Stable foundations: now is the time to get on the front foot with marketing
Owner of Focus Creative, Carlos Jonmundsson, on why the time is ripe for the construction industry to get its marketing shipshape.
‘I won’t have to discount any more’: Meriton C Harry Triguboff’s response to the outcome of the recent Australian election. And for the construction industry as a whole, this comment could represent a new chapter of opportunity. Businesses just need to take it.
The build up to an election creates uncertainty in many industries, but one of the industries that feels this most is that of construction. Specifically, residential construction. A home is the single most important purchase most of us will make in our lifetime, so naturally, buyers want to understand where they – and their bank balances – stand in the eyes of the establishment. Thus, buying a house with the government a big unknown is nerve-wracking. Fresh off the heels of the re-election of the Liberal government, the home-building market is expected to lift from the slump it’s seen in recent months. Meriton reportedly sold five apartments in the Gold Coast within 48 hours of the election result being announced. Welcome back, consumer confidence.
Why is this relevant in a marketing context? Regardless of the party any individual voted for in the election, the fact that the campaign trail is now over is likely to usher in a period of relative stability. However, this won’t happen overnight, so there is no better time for the construction industry to get its ducks in a row, ready to be on the front foot as competition ramps up again in the ‘new normal’.
This preparation has played a part in my own work for the last 12 months, working with NSW-based home-builder Rawson Homes to navigate the challenges facing the construction sector at the moment. To name a few, homes are no longer walking off the shelves as they were, yet the category is saturated with the same messaging. Talking through the challenges, we realised some fairly fundamental shifts were needed – and a few briefs later, we’ve overhauled the brand positioning and introduced a new customer-centric business model. Reflecting on the election last week, it occurred to me that this work over the last year actually fell at a fortunate time with regard to market trends, and (hopefully) puts us in good stead to face the competition moving forward.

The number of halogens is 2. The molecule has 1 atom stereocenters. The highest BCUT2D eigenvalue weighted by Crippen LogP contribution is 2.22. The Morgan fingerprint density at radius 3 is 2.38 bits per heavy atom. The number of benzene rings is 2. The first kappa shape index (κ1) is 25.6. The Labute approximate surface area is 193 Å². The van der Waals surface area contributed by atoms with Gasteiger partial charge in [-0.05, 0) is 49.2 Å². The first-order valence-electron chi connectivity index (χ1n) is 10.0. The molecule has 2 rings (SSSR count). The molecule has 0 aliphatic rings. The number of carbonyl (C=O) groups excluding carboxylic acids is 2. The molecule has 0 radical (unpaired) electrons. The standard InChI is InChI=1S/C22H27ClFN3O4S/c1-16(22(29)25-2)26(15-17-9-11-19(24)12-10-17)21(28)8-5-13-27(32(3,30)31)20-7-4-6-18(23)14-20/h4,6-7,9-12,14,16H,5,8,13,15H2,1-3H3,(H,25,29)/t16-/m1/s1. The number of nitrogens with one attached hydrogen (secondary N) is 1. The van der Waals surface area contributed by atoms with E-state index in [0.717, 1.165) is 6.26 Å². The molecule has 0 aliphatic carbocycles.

Now feels a relevant time to share some pointers to think around in favour of maximising the chance to set yourself up for success in a more settled market:
Use this transitional period to review gaps in your knowledge when it comes to your market, competition and customer base. Upskill however you can, be that investing in new tech, new hires, or enrolling in a course to add value to your existing offering.
Now is as good a time as any to reflect upon the positioning of your brand in general. How are you different to the competition? Are you doing or saying anything unique? If not, are there are products, services or messages you can introduce that give you an edge? If so, are you communicating these clearly and compellingly?
Knowledge gaps plugged and unique selling proposition defined, revisit (or develop) your communications strategy. What is the story you want to tell your customers? How does this align with your business objectives? What is your media mix? Be careful not to confuse long-term strategy with short-term tactics – ensure the latter is only an element of the former.
Focus on implementing this marketing strategy, making sure your messaging is consistent across all customer touchpoints. When it comes to creative, consistent doesn’t necessarily mean the exact same, but that there is a cohesiveness to all customer-facing communications. Different channels play different roles in an integrated campaign, but it’s important that they complement each other, and that the customer journey is joined up enough for customers to be able to connect the dots with very little effort.
This is only a quick snapshot, but hopefully gives an idea on where to focus in this period of transition. If Triguboff’s buoyant outlook on the construction market in the coming months is right, ensure you’re well-placed to meet a newly confident audience with a confident message, offering and position in the market. You might not need that discount after all – just keep it in your back pocket.